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There's a community wiki at: Free statistical textbooks that has a nice list of freely available textbooks on statistics. Many of the textbooks that people suggest have exercises at the end of each chapter which is great, but very few of these textbooks have provided solutions to any of the exercises. Sure there may be a variety of reasons for this, but if you are just going through these texts on your own, not in formal course where exercises sets usually have a grader, then that presents an issue as how are you supposed to check your answers.

Posting a new question on here to check to see if you got the right answer is not really practical I think.

Like that these resources are already free, but, and I'm sure others would agree, it's frustrating for a beginner.

e.g. How do i check my answers for @Rob Hyndman book: Forecasting: principles and practice (Hyndman & Athanasopoulos, 2012)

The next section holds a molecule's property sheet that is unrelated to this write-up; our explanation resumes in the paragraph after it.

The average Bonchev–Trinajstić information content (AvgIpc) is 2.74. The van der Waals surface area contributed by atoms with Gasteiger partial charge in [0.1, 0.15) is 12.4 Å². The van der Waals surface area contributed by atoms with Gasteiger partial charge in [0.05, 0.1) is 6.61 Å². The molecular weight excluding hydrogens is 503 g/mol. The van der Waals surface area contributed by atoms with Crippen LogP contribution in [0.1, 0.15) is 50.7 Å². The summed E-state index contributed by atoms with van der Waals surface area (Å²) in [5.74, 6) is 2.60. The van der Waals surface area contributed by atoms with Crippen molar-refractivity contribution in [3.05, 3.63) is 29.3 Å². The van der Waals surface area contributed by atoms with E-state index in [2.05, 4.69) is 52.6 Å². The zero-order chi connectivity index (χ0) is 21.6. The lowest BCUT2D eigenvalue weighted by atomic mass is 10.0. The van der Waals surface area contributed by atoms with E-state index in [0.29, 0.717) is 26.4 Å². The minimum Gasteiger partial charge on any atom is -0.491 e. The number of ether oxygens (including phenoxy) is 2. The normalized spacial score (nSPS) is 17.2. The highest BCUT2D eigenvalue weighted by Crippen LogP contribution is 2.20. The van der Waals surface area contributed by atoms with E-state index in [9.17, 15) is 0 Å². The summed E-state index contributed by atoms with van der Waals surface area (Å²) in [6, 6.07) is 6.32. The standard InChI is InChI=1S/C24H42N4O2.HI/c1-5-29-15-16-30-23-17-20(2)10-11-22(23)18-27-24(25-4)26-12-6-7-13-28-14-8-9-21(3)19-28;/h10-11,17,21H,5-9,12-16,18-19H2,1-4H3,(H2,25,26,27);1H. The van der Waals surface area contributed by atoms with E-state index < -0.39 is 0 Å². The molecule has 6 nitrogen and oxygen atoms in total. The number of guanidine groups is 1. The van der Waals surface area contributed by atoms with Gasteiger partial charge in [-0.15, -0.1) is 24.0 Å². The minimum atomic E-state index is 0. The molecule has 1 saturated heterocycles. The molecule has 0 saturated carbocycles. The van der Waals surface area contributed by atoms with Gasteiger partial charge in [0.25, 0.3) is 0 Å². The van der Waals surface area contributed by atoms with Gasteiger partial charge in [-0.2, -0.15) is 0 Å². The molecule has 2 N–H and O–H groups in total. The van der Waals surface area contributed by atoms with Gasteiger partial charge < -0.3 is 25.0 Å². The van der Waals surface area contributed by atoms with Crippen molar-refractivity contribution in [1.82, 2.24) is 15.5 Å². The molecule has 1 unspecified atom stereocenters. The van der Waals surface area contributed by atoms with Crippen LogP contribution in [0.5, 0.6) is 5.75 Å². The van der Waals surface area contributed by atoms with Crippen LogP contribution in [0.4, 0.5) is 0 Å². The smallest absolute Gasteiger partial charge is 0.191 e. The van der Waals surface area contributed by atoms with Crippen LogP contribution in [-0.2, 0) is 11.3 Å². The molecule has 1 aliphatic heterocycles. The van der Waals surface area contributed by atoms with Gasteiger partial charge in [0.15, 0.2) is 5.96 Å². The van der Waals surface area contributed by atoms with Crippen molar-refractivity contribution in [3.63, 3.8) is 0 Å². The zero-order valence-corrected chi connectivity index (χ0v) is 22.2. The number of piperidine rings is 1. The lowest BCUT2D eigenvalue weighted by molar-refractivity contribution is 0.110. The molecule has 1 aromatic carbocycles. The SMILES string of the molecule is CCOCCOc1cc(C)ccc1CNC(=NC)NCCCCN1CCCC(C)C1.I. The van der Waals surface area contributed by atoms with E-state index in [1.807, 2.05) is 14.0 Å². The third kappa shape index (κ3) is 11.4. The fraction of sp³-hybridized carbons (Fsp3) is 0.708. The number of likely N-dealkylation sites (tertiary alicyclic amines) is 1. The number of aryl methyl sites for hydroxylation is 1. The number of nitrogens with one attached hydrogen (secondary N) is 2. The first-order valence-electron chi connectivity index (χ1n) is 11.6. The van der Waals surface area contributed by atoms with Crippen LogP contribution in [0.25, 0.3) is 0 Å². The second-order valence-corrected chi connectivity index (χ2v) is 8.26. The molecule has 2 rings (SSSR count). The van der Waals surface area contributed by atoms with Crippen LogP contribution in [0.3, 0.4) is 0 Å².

List of solution manuals to books at Free statistical textbooks:

  1. Elements of Statistical Learning by Hastie, Tibshirani, and Friedman

    A Solution Manual and Notes for: The Elements of Statistical Learning by JL Weatherwax

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    $\begingroup$ So: how about you edit your post (the edit link is at the lower left) to ask an actual question (you originally put question marks at the end of declarative statements). This is a question and answer site: can you improve by asking an actual question in the body of your text? $\endgroup$ – Alexis Jul 18 '14 at 18:43
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Statistical simulation works nicely, though it can take some time to implement. This skill will pay off in the long run, however.

Solutions manuals can often be found on-line. For instance, H & A have some solutions here.

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    $\begingroup$ +1 and I would also add that simulating solutions can be really useful practice for when one needs to use simulations for actual work $\endgroup$ – user44764 Jul 18 '14 at 19:06

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